I really relate to the story below. For an outsider, touring Palestine is a horror show. Going in from Jordan to Palestine with my Palestinian accompanists, the point of entry was a shit show and normally I don’t tolerate such scenarios. But you will be constantly reminded that you are not in your world. In Israhell, all tourists are Palestinian, even if they don’t realize it.
The Palestinians are treated horribly by young Israeli employees who come across like hoodlums. They are the rudest most arrogant cretins I have ever run into. They are allowing the lesser beings, Americans no exception, onto their planet and they want to see you grovel for it. One kept yelling at one at my comrades and I nearly lost it but all along the way she kept reminding me “auntie, have patience.’
Before our journey she schooled me on what she called “Arab patience”. Arab patience means patience crossing a bridge of fire just so one can get to the other side. If you lose your patience, anything can happen, the cretins win.
You can see that they would love to mess with you, and would love to see you pissed off. So stiff upper lip and don’t change your face, don’t stumble over the obstacles. Don’t look left or right, look straight ahead. Pretend you see nothing amiss. “Arab patience”. It’s quite a lesson for an American.
In 2014 I found myself travelling along the West Bank on a coach with about 30 young Palestinians. This journey was full of music and dance. Darbukas and dabkes. And I was involved. It was impossible not to be. That is what empathy is. Feeling with others and not for them.
But along this journey, that empathy turned quite suddenly to sympathy. Our bus had to pass a roadblock guarded by Israel Defence Forces soldiers.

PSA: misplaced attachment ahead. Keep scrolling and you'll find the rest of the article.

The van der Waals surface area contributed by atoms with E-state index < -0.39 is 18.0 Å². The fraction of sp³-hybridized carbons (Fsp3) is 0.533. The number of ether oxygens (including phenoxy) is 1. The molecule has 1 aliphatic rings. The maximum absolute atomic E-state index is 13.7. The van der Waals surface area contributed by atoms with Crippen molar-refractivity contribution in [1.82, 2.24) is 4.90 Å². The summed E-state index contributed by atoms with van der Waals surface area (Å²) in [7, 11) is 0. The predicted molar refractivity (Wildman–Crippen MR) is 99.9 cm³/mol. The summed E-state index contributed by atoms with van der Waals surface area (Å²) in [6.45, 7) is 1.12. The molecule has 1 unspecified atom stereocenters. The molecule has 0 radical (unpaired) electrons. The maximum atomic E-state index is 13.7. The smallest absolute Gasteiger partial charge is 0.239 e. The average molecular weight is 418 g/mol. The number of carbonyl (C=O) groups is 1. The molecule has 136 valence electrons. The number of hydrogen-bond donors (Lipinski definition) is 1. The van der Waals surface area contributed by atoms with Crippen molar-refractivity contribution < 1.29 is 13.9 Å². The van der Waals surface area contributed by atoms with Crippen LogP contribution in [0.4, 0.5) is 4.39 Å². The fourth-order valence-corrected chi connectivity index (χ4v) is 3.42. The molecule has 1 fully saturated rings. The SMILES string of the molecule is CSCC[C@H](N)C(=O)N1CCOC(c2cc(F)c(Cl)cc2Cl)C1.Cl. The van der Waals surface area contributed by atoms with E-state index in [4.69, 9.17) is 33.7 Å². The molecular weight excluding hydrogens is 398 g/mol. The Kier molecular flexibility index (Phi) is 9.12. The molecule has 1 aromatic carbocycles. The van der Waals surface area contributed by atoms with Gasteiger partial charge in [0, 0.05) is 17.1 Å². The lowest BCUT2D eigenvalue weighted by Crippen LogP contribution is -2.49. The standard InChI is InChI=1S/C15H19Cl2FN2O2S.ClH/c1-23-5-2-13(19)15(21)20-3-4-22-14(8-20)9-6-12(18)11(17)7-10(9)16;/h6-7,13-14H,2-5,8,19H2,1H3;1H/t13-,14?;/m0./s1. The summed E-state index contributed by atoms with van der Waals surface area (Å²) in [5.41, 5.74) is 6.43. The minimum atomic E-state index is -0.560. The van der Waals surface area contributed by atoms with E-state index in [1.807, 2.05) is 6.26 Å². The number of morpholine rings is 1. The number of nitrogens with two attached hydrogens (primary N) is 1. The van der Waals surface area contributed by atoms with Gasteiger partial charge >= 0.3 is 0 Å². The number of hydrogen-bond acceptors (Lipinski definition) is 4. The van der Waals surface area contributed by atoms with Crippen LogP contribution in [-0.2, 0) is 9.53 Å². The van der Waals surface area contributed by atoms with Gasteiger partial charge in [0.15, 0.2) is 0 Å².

Guns were pointed at our driver and he was forced to halt the bus, throwing the younger members of the group 10 feet down the aisle. As we all scrambled to our seats, I immediately sat next to a young Palestinian boy of 13.
One of the IDF soldiers entered the bus and shouted at us for paperwork, permits and identification. As we sat silently, staring down the barrel of his gun, the 13-year-old boy sitting next to me turned and asked if I was all right. I simply nodded. He smiled at me and said: “Don’t worry, it will all be fine.” I suddenly felt rather embarrassed. Embarrassed that a 30-year-old man was being comforted by a child.
The soldier began walking along the bus and at that moment I needed to feel good about myself. So what did I do? I acknowledged my sympathy. I felt for this kid sat next to me. I reminded myself no child should have to stare down the barrel of a gun.
I reminded myself no child should have to feel the fear of death. I reminded myself this was all so wrong. And I ultimately reminded myself that my sympathy did nothing for my 13-year-old companion.
This lad looked to me again and observed that I was nervous. “Smile, it will help!” he said before asking for my passport. I didn’t even question giving my British passport to a 13-year-old child. He placed the passport visibly on my lap and said something that made me realize my sympathy was futile.